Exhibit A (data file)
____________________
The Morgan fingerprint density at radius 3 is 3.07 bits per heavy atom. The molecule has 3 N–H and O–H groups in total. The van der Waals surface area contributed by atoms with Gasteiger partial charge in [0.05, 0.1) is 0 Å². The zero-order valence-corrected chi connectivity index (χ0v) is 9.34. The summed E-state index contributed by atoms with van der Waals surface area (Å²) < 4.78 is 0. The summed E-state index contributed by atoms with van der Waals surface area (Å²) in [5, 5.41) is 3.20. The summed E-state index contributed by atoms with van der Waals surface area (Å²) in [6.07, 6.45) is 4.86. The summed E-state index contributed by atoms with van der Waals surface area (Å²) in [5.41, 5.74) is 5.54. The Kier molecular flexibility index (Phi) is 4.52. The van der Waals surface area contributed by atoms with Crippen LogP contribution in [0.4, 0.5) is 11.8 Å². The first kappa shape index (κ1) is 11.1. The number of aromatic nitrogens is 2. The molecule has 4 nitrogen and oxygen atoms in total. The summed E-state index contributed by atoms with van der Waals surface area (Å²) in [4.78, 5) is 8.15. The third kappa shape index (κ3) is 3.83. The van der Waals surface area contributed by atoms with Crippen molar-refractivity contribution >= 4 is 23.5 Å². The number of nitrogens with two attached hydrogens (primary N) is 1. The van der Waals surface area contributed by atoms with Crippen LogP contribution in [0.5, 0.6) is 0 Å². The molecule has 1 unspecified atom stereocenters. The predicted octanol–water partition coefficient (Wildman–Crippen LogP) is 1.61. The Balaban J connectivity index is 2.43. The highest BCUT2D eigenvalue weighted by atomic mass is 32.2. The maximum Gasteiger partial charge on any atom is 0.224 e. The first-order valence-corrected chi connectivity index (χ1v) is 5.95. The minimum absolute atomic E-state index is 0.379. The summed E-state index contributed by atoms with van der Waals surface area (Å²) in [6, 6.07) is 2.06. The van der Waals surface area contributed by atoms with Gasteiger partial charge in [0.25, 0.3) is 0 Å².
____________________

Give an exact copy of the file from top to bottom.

The Morgan fingerprint density at radius 3 is 3.07 bits per heavy atom. The molecule has 3 N–H and O–H groups in total. The van der Waals surface area contributed by atoms with Gasteiger partial charge in [0.05, 0.1) is 0 Å². The zero-order valence-corrected chi connectivity index (χ0v) is 9.34. The summed E-state index contributed by atoms with van der Waals surface area (Å²) < 4.78 is 0. The summed E-state index contributed by atoms with van der Waals surface area (Å²) in [5, 5.41) is 3.20. The summed E-state index contributed by atoms with van der Waals surface area (Å²) in [6.07, 6.45) is 4.86. The summed E-state index contributed by atoms with van der Waals surface area (Å²) in [5.41, 5.74) is 5.54. The Kier molecular flexibility index (Phi) is 4.52. The van der Waals surface area contributed by atoms with Crippen LogP contribution in [0.4, 0.5) is 11.8 Å². The first kappa shape index (κ1) is 11.1. The number of aromatic nitrogens is 2. The molecule has 4 nitrogen and oxygen atoms in total. The summed E-state index contributed by atoms with van der Waals surface area (Å²) in [4.78, 5) is 8.15. The third kappa shape index (κ3) is 3.83. The van der Waals surface area contributed by atoms with Crippen molar-refractivity contribution >= 4 is 23.5 Å². The number of nitrogens with two attached hydrogens (primary N) is 1. The van der Waals surface area contributed by atoms with Crippen LogP contribution in [0.5, 0.6) is 0 Å². The molecule has 1 unspecified atom stereocenters. The predicted octanol–water partition coefficient (Wildman–Crippen LogP) is 1.61. The Balaban J connectivity index is 2.43. The highest BCUT2D eigenvalue weighted by atomic mass is 32.2. The maximum Gasteiger partial charge on any atom is 0.224 e. The first-order valence-corrected chi connectivity index (χ1v) is 5.95. The minimum absolute atomic E-state index is 0.379. The summed E-state index contributed by atoms with van der Waals surface area (Å²) in [6, 6.07) is 2.06. The van der Waals surface area contributed by atoms with Gasteiger partial charge in [0.25, 0.3) is 0 Å².